Sometimes you're not sure. Mr. Reid was looking for permission just to throw it out, which is an answer here, but what a waste. Really, it's like throwing 50 bucks times 338 just completely out the window, and then there's no benefit gained by somebody who might use it.
For one thing, the act deals with furthering the private interests of relatives and friends. The code only deals with furthering your own private interests. There are about three or four sections in there that I think should.... I mean, why the heck should you be able to further the private interests of your relatives and friends? That's not covered in the code.
On the business about the receptions, I said you might want to make a special rule about the receptions and have that as a carve-out in the gifts, if indeed they're all going on. Basically, I don't find most receptions problematic anyway, the ones that are open to everybody, but if it were stated in the code, it might comfort some people.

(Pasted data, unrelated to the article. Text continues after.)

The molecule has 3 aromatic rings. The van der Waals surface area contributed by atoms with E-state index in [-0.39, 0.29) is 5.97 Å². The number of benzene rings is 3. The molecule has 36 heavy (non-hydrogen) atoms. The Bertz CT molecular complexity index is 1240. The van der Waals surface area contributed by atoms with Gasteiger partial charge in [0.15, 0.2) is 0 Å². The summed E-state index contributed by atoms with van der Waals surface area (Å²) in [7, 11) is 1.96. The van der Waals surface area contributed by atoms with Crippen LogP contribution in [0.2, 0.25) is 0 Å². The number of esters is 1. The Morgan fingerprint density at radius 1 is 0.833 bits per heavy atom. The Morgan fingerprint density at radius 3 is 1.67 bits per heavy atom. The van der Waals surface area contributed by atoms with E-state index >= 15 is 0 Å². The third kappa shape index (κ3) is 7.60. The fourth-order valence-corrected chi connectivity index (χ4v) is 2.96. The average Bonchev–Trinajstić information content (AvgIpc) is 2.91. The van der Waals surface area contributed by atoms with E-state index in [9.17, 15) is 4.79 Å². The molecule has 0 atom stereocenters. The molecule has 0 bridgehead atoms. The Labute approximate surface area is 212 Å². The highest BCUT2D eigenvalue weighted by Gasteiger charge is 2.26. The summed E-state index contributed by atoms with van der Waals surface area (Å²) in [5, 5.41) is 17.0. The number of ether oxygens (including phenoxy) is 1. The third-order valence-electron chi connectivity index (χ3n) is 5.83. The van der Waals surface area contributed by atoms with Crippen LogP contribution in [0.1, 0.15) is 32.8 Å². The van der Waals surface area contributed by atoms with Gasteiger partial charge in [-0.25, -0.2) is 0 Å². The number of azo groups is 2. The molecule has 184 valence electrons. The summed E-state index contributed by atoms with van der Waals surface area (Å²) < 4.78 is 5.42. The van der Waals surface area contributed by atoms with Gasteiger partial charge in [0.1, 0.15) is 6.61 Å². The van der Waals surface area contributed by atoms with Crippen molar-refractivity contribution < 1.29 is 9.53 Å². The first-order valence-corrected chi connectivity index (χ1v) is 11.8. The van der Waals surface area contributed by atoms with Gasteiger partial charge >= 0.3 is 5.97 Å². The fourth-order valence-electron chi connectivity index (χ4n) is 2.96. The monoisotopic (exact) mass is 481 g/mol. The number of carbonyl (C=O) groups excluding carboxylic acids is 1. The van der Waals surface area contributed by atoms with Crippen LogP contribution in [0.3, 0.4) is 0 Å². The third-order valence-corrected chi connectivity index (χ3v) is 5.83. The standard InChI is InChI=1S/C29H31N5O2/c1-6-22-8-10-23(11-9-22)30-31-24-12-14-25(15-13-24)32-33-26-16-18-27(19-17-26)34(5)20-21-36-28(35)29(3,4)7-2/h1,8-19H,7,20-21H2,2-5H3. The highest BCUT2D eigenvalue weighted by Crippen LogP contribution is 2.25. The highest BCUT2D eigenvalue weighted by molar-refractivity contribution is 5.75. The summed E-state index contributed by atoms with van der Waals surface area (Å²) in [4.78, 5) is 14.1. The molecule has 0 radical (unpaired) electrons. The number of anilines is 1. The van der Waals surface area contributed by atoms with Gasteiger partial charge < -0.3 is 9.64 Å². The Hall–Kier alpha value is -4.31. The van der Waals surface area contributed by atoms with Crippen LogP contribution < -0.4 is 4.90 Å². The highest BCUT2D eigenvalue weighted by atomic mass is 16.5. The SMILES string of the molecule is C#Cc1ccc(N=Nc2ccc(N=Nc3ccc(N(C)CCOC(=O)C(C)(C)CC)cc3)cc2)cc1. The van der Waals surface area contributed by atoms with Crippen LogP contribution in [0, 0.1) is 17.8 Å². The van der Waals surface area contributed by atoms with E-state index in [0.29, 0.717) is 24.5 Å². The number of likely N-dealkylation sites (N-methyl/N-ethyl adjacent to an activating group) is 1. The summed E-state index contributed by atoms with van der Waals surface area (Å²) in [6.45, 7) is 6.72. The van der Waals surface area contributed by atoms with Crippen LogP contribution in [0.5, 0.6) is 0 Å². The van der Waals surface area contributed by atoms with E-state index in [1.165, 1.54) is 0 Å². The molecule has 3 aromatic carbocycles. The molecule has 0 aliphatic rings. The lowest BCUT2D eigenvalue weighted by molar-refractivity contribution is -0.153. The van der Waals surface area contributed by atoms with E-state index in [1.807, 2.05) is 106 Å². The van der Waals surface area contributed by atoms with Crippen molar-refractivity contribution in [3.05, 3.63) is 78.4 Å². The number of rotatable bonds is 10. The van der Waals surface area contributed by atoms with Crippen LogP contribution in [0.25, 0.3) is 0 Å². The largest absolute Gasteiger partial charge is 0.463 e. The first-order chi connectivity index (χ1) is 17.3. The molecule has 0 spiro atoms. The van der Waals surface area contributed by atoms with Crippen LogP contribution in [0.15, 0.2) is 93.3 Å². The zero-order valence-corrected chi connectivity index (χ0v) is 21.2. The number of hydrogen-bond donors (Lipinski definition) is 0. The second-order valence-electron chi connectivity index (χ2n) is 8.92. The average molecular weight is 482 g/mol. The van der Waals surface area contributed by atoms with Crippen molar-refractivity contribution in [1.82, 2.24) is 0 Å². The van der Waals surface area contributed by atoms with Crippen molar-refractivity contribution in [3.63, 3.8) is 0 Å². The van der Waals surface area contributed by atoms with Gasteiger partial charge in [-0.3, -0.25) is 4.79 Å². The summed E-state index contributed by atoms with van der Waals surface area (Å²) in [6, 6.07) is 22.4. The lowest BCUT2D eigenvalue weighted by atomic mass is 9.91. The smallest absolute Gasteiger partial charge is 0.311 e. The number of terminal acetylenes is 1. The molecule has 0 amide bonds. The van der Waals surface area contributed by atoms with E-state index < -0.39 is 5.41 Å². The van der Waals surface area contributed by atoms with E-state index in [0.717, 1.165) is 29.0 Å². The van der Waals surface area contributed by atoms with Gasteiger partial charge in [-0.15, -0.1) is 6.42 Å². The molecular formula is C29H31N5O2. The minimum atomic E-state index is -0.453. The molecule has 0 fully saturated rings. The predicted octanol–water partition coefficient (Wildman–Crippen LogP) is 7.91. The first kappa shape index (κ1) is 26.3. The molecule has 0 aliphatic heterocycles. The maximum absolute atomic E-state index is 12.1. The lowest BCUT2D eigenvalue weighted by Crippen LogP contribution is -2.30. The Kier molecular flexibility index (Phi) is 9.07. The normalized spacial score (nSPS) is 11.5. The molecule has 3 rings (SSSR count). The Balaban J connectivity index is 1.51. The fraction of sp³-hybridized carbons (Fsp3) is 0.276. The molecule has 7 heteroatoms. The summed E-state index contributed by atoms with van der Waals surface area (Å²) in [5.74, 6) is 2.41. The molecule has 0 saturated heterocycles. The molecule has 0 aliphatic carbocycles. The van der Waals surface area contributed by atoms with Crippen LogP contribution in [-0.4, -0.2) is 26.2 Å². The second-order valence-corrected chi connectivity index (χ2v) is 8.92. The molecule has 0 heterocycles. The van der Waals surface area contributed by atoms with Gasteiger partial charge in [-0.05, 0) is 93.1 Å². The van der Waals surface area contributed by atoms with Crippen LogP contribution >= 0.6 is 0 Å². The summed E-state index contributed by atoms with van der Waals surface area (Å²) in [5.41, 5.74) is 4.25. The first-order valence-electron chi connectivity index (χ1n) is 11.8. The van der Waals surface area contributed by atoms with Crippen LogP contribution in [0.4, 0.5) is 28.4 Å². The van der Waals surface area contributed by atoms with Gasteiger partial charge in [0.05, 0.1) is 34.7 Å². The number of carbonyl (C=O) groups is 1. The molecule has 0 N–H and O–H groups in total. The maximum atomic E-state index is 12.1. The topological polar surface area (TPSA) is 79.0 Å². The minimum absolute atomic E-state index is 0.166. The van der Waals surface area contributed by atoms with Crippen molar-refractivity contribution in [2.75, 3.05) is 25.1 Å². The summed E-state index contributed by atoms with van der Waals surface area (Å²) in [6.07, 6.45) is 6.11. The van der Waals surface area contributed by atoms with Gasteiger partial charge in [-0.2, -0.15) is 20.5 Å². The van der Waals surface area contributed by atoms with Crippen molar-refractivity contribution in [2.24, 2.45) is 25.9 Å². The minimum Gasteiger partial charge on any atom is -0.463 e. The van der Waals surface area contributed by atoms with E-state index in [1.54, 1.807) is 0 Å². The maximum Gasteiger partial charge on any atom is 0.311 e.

Applying an acceptability test to sponsored travel is a bit of a delicate one. That was a big foofaraw about five or six years ago. CBC tried to make something of it and they had a big scandal. But it sort of fizzled because members observed that if you couldn't accept those gifts, then you would never get to travel anywhere—which is pretty feeble, but on the other hand, there it is.
The fact of the matter is that a lot of money is spent by people on the outside, and there's no acceptability test at all as to whether you can accept this travel or hospitality from people. Often it's given by countries.
Concerning prohibiting personal solicitation of funds by members, in the act there's a prohibition against personally going out and soliciting funds. I think that would be a good one.
Then there are the two sets that I mentioned. One is the disclosure provisions, which just need to be cleaned up and for which I've given you drafts.